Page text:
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18 August 2021

From 30 July 2021 to 27 August 2021, the Competition and Consumer Commission of Singapore (“CCCS”) is seeking public feedback on a proposed Business Collaboration Guidance Note (“Guidance Note”) that will enable businesses and trade associations to work together with greater confidence by providing greater clarity on ways to collaborate without harming competition.

The Guidance Note sets out guidance on the assessment factors that CCCS would generally consider in determining whether a collaboration complies with section 34 of the Competition Act (“Competition Act”), when specific types of collaborations may give rise to competition concerns, and the conditions under which competition concerns are unlikely.

Six common types of business collaborations

The Guidance Note focuses on the following six common types of business collaborations:

  • Information sharing: Exchange of both price and non-price information among businesses; 
  • Joint production: Collaboration to jointly produce a product or subcontract production out; 
  • Joint commercialisation: Collaboration in the selling, distribution or promotion of a product; 
  • Joint purchasing: Collaboration to jointly purchase from one or more suppliers;
  • Joint research & development (“R&D”): Collaboration on R&D, such as joint investment; and 
  • Standardisation: Setting of industry or technical standards by standard setting organisations as well as the usage of standard contractual terms.

The Guidance Note also includes a short section each on cross-border collaborations and information for trade associations regarding their role in supporting collaborations among their members.

Minimising competition concerns

The Guidance Note provides guidance on how to minimise competition concerns for each of the six common types of business collaborations. In summary, competition concerns are less likely to arise when:

For information sharing

  • Information is publicly available or is not related to price or other important factors that impact how businesses compete;  
  • Information is historical, aggregated (especially by independent third parties) and cannot be attributed to individual businesses;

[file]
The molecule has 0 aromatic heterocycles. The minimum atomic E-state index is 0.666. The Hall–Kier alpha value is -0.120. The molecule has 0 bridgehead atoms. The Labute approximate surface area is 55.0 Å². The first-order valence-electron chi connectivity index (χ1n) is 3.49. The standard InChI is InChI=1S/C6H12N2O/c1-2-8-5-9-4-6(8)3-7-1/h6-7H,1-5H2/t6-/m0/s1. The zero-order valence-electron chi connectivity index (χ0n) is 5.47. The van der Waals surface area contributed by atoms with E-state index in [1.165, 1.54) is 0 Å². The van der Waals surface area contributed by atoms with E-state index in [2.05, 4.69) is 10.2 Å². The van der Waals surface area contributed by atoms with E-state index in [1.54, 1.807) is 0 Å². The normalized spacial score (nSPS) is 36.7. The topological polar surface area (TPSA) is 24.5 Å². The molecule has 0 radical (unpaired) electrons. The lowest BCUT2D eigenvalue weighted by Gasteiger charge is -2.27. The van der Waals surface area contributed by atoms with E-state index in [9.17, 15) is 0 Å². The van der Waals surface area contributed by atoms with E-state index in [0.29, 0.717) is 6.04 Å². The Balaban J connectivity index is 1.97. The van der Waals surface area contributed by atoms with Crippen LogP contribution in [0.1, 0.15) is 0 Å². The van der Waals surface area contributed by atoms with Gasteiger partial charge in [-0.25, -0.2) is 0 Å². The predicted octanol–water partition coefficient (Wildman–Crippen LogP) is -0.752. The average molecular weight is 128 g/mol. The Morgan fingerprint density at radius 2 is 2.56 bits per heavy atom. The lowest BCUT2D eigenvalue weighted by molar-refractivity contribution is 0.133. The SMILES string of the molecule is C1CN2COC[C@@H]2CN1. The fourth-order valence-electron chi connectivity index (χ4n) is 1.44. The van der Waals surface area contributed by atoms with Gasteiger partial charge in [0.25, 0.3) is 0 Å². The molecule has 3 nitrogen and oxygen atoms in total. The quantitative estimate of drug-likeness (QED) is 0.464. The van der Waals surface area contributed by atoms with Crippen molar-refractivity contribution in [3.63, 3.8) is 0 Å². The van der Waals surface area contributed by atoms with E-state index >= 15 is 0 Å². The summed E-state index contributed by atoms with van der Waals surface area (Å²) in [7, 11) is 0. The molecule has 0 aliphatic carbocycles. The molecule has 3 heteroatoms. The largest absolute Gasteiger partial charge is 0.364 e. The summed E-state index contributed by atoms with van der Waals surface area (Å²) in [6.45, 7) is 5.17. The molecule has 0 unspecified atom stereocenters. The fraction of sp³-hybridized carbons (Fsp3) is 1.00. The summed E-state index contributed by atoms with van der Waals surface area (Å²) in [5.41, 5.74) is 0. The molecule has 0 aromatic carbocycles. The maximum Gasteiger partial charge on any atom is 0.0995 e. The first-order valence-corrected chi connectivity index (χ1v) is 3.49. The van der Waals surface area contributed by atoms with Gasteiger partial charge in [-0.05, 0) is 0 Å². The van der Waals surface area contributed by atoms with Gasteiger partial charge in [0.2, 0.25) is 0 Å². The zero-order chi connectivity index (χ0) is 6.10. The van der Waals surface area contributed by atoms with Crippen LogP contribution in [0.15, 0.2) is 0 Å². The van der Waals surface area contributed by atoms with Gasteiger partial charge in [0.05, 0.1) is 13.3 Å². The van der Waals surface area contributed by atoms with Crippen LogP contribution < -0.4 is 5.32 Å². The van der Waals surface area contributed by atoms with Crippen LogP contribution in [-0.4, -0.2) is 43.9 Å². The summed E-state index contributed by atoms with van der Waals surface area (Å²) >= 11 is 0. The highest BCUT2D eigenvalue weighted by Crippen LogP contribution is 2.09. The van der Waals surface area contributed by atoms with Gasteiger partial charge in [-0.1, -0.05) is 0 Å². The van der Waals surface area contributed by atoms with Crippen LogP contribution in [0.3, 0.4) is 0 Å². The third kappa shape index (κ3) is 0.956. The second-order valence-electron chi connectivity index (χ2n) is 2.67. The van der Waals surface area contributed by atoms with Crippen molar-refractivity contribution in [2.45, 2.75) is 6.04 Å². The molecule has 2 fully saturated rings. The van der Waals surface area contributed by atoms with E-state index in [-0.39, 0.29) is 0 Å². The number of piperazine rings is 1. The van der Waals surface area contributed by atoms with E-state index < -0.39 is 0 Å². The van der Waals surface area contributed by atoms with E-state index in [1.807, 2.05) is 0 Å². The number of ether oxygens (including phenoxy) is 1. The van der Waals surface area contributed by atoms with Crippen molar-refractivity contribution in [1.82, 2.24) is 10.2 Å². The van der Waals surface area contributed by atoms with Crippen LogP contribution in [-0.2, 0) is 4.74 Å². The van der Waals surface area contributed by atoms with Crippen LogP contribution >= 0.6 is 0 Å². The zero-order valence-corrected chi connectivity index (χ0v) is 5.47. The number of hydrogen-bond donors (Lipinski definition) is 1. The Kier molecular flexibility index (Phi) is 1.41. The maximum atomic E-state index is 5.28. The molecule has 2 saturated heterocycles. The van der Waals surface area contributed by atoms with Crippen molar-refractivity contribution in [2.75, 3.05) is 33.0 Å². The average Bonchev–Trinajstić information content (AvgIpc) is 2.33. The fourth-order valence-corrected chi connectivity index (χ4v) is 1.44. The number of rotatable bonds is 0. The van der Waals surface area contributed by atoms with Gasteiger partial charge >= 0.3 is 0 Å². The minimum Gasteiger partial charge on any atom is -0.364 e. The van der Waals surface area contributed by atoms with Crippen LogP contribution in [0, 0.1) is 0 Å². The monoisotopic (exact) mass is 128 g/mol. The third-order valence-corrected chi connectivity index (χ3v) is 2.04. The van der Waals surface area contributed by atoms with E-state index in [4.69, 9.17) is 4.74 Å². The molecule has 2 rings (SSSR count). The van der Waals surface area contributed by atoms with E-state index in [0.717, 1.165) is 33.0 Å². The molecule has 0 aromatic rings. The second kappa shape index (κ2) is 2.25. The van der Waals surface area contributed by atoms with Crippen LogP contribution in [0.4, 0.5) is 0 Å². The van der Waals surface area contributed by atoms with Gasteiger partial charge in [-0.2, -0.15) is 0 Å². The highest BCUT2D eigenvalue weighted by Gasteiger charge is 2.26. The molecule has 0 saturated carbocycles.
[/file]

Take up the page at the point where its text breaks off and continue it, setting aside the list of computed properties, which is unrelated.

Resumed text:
• The market has a large number of players with frequent entry and exits, and the relevant goods/services are highly differentiated or changes rapidly (on condition the information shared does not facilitate price-fixing, bid-rigging, market sharing or output limitation); or 
  • In the context of a collaboration where commercially sensitive and individual information is needed, only information strictly necessary to implement the collaboration is shared and there are safeguards to ring-fence commercially sensitive information so that businesses are unable to access information affecting competition between them.

For joint production and joint commercialisation agreements

  • The collaboration does not facilitate price-fixing, bid-rigging, output limitation and market sharing;
  • Collaborating businesses do not have market power, e.g. they have aggregate market shares of less than 20% (if they are actual or potential competitors) or less than 25% each (if they are non-competitors);  
  • The collaboration does not result in collaborating businesses having a significant proportion of common costs unless there is significant cost reduction that outweighs the potential harm arising from such common costs; and 
  • The collaboration does not raise concerns in relation to the types of information sharing or contain safeguards to minimise concerns with information sharing.

For joint purchasing agreements

  • The collaboration does not facilitate price-fixing, bid-rigging, output limitation and market sharing;